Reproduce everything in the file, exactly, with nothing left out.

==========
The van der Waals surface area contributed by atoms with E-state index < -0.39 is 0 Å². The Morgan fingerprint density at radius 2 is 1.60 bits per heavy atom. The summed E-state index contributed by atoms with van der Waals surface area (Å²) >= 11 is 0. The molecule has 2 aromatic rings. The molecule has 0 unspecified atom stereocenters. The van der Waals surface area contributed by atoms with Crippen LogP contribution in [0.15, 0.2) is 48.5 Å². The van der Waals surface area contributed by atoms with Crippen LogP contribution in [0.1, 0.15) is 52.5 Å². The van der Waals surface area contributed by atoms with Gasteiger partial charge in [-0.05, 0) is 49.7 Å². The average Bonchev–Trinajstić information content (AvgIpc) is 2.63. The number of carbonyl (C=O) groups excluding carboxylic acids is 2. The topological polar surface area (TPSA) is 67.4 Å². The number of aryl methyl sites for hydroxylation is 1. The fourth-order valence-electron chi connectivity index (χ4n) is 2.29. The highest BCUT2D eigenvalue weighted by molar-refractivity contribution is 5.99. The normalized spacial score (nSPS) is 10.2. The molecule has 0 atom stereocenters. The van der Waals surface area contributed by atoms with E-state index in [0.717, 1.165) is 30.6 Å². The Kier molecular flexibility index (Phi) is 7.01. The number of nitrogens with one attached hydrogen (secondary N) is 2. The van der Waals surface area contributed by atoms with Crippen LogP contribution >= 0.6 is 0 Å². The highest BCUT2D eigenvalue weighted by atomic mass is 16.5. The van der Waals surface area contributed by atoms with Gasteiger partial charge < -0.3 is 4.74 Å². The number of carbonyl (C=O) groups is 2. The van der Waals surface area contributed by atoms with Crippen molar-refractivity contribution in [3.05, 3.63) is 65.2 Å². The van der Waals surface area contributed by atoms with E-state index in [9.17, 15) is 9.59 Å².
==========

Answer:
The van der Waals surface area contributed by atoms with E-state index < -0.39 is 0 Å². The Morgan fingerprint density at radius 2 is 1.60 bits per heavy atom. The summed E-state index contributed by atoms with van der Waals surface area (Å²) >= 11 is 0. The molecule has 2 aromatic rings. The molecule has 0 unspecified atom stereocenters. The van der Waals surface area contributed by atoms with Crippen LogP contribution in [0.15, 0.2) is 48.5 Å². The van der Waals surface area contributed by atoms with Crippen LogP contribution in [0.1, 0.15) is 52.5 Å². The van der Waals surface area contributed by atoms with Gasteiger partial charge in [-0.05, 0) is 49.7 Å². The average Bonchev–Trinajstić information content (AvgIpc) is 2.63. The number of carbonyl (C=O) groups excluding carboxylic acids is 2. The topological polar surface area (TPSA) is 67.4 Å². The number of aryl methyl sites for hydroxylation is 1. The fourth-order valence-electron chi connectivity index (χ4n) is 2.29. The highest BCUT2D eigenvalue weighted by molar-refractivity contribution is 5.99. The normalized spacial score (nSPS) is 10.2. The molecule has 0 atom stereocenters. The van der Waals surface area contributed by atoms with E-state index in [0.717, 1.165) is 30.6 Å². The Kier molecular flexibility index (Phi) is 7.01. The number of nitrogens with one attached hydrogen (secondary N) is 2. The van der Waals surface area contributed by atoms with Crippen LogP contribution >= 0.6 is 0 Å². The highest BCUT2D eigenvalue weighted by atomic mass is 16.5. The van der Waals surface area contributed by atoms with Gasteiger partial charge < -0.3 is 4.74 Å². The number of carbonyl (C=O) groups is 2. The van der Waals surface area contributed by atoms with Crippen molar-refractivity contribution in [3.05, 3.63) is 65.2 Å². The van der Waals surface area contributed by atoms with E-state index in [9.17, 15) is 9.59 Å².